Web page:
Oil Tanker Collides with Fishing Boat, Killing 3 Filipino Fishermen in Scarborough Shoal

A crude oil tanker registered under Marshall Islands 'accidentally' collided with a Philippine fishing boat.
A crude oil tanker registered under Marshall Islands 'accidentally' collided with a Philippine fishing boat. (pete/WikimediaCommons)

An oil tanker registered under the Marshall Islands flag collided with a Philippine fishing boat on Monday. The incident happened around 4:20 in the morning in Scarborough Shoal.

Deadly Collision with an Oil Tanker

Crude oil tanker Pacific Anna struck a Philippine fishing boat, FFB Deary. The huge foreign vessel carries the flag of the Marshall Islands. The occurrence was regarded as an ”accidental collision” and the government would communicate with the massive vessel’s authorities.

According to the Philippine Coast Guard, the unfortunate circumstance happened on October 2. During that time, the fishing boat was traversing 157km northwest of the contested Scarborough Shoal. The captain died, including two crew members, while 11 survived the crash.

“We assure the victims, their families, and everyone that we will exert every effort to hold accountable those who are responsible for this unfortunate maritime incident,” said Philippine President Ferdinand Marcos Jr.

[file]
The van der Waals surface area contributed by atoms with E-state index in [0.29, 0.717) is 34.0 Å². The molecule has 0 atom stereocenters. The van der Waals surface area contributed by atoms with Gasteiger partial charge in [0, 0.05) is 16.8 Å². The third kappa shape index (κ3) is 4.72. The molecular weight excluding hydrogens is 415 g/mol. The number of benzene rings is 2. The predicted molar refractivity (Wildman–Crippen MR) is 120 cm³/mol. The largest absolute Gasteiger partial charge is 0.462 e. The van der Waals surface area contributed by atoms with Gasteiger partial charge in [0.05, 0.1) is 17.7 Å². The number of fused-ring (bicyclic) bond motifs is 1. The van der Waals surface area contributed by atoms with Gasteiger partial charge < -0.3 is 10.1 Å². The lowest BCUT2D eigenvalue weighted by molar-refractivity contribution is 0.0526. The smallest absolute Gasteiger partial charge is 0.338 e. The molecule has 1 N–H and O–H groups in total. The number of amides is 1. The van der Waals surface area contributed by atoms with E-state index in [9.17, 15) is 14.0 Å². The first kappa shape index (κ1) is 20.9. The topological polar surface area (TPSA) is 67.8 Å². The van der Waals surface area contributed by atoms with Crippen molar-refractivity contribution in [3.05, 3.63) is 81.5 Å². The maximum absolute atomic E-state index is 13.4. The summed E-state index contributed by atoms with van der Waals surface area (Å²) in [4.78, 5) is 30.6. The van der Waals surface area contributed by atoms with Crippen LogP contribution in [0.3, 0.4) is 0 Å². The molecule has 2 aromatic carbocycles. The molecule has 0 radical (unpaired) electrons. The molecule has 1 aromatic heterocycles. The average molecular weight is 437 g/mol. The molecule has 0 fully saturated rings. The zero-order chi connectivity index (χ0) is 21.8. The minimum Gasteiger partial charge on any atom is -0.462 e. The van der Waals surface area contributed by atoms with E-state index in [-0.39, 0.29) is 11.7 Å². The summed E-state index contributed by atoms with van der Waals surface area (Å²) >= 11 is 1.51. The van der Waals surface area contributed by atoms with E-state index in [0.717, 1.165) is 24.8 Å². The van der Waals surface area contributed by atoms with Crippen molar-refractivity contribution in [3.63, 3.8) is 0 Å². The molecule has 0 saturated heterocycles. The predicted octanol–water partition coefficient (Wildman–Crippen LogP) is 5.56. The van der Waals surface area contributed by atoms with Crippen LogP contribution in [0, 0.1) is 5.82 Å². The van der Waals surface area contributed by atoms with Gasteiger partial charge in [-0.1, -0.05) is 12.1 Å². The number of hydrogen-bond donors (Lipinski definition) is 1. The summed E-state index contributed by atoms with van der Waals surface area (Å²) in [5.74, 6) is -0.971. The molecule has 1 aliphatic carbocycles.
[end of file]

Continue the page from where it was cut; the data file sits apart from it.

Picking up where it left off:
He added that the accident is being investigated to confirm the details and situations regarding the crash. Likewise, he asked the public to let the PCG handle and investigate the incident and stop speculating for now.

Assumptions will surely arise following the growing tensions in the disputed Scarborough Shoal, also known as Bajo de Masinloc or Panatag Shoal. Recently, the PCG removed a 300-metre ball buoy barrier placed by the China Coast Guard to deter fishermen from fishing in the area.

South China Sea, A Dangerous Waterway

Gigantic container ships including oil tankers traverse regularly along the South China Sea’s 1.3 million square mile waterway. This shipping canal is crucial to international trade with a projected third of worldwide shipping worth trillions of dollars passing through annually.

Moreover, the sea serves as a huge and rich fishing ground for locals who make fishing their livelihood. Most often, they just use smaller vessels and practice sustainable fishing using long lines. But at the same time, the area is a catastrophe zone.

It’s no secret that China has secured the Scarborough Shoal, while several Southeast Asian nations also claim parts of the sea. This small but rich atoll and piscage lies 130 miles west of Luzon.

Based on a 2016 international tribunal in The Hague, China has no lawful basis to claim historic rights to the extent of the South China Sea. However, the communist country just ignored the rule and continued to occupy the vast area, chasing away local fishermen.